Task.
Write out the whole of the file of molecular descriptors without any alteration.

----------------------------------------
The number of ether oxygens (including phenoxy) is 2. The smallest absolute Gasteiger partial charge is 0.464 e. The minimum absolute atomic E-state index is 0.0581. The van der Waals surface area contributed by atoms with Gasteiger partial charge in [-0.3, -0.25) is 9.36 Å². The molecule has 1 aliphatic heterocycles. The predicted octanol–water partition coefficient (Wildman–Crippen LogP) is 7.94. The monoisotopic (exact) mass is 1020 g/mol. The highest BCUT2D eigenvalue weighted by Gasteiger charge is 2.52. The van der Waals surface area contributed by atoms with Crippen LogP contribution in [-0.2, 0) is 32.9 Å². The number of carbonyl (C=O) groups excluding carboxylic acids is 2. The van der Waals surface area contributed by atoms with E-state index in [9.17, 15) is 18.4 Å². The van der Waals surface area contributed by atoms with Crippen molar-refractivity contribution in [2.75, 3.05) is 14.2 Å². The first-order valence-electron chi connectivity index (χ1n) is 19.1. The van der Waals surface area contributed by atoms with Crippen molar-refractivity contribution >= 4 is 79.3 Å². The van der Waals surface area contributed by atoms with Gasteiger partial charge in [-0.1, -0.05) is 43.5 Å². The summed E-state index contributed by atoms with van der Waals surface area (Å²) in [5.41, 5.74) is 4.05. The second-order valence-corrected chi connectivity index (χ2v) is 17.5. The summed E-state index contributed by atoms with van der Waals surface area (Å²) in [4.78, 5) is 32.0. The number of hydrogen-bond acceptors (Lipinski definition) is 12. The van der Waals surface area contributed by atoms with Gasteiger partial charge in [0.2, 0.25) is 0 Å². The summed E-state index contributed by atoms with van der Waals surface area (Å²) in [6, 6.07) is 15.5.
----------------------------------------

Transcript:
The number of ether oxygens (including phenoxy) is 2. The smallest absolute Gasteiger partial charge is 0.464 e. The minimum absolute atomic E-state index is 0.0581. The van der Waals surface area contributed by atoms with Gasteiger partial charge in [-0.3, -0.25) is 9.36 Å². The molecule has 1 aliphatic heterocycles. The predicted octanol–water partition coefficient (Wildman–Crippen LogP) is 7.94. The monoisotopic (exact) mass is 1020 g/mol. The highest BCUT2D eigenvalue weighted by Gasteiger charge is 2.52. The van der Waals surface area contributed by atoms with Crippen LogP contribution in [-0.2, 0) is 32.9 Å². The number of carbonyl (C=O) groups excluding carboxylic acids is 2. The van der Waals surface area contributed by atoms with E-state index in [9.17, 15) is 18.4 Å². The van der Waals surface area contributed by atoms with Crippen molar-refractivity contribution in [2.75, 3.05) is 14.2 Å². The first-order valence-electron chi connectivity index (χ1n) is 19.1. The van der Waals surface area contributed by atoms with Crippen molar-refractivity contribution >= 4 is 79.3 Å². The van der Waals surface area contributed by atoms with Gasteiger partial charge in [-0.1, -0.05) is 43.5 Å². The summed E-state index contributed by atoms with van der Waals surface area (Å²) in [5.41, 5.74) is 4.05. The second-order valence-corrected chi connectivity index (χ2v) is 17.5. The summed E-state index contributed by atoms with van der Waals surface area (Å²) in [4.78, 5) is 32.0. The number of hydrogen-bond acceptors (Lipinski definition) is 12. The van der Waals surface area contributed by atoms with Gasteiger partial charge in [0.2, 0.25) is 0 Å². The summed E-state index contributed by atoms with van der Waals surface area (Å²) in [6, 6.07) is 15.5.